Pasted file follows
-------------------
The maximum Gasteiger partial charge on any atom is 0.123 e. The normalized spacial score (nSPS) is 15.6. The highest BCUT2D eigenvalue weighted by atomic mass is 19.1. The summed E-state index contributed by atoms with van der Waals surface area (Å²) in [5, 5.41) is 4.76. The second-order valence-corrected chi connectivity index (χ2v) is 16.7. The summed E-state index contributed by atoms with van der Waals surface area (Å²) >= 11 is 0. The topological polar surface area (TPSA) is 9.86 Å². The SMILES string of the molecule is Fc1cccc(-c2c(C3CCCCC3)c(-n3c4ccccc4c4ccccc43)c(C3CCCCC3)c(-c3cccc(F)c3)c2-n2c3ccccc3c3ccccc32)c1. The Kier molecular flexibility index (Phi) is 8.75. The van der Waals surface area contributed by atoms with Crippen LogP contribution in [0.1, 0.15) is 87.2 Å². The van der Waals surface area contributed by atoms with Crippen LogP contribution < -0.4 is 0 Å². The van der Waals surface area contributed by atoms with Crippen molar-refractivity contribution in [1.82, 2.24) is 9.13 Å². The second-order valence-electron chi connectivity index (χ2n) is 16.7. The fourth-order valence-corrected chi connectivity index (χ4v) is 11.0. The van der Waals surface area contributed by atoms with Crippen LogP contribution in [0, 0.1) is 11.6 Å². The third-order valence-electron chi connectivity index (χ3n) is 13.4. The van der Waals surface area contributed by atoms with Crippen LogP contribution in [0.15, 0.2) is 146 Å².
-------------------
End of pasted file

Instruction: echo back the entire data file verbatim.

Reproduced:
The maximum Gasteiger partial charge on any atom is 0.123 e. The normalized spacial score (nSPS) is 15.6. The highest BCUT2D eigenvalue weighted by atomic mass is 19.1. The summed E-state index contributed by atoms with van der Waals surface area (Å²) in [5, 5.41) is 4.76. The second-order valence-corrected chi connectivity index (χ2v) is 16.7. The summed E-state index contributed by atoms with van der Waals surface area (Å²) >= 11 is 0. The topological polar surface area (TPSA) is 9.86 Å². The SMILES string of the molecule is Fc1cccc(-c2c(C3CCCCC3)c(-n3c4ccccc4c4ccccc43)c(C3CCCCC3)c(-c3cccc(F)c3)c2-n2c3ccccc3c3ccccc32)c1. The Kier molecular flexibility index (Phi) is 8.75. The van der Waals surface area contributed by atoms with Crippen LogP contribution in [0.1, 0.15) is 87.2 Å². The van der Waals surface area contributed by atoms with Crippen LogP contribution < -0.4 is 0 Å². The van der Waals surface area contributed by atoms with Crippen molar-refractivity contribution in [1.82, 2.24) is 9.13 Å². The second-order valence-electron chi connectivity index (χ2n) is 16.7. The fourth-order valence-corrected chi connectivity index (χ4v) is 11.0. The van der Waals surface area contributed by atoms with Crippen LogP contribution in [0, 0.1) is 11.6 Å². The third-order valence-electron chi connectivity index (χ3n) is 13.4. The van der Waals surface area contributed by atoms with Crippen LogP contribution in [0.15, 0.2) is 146 Å².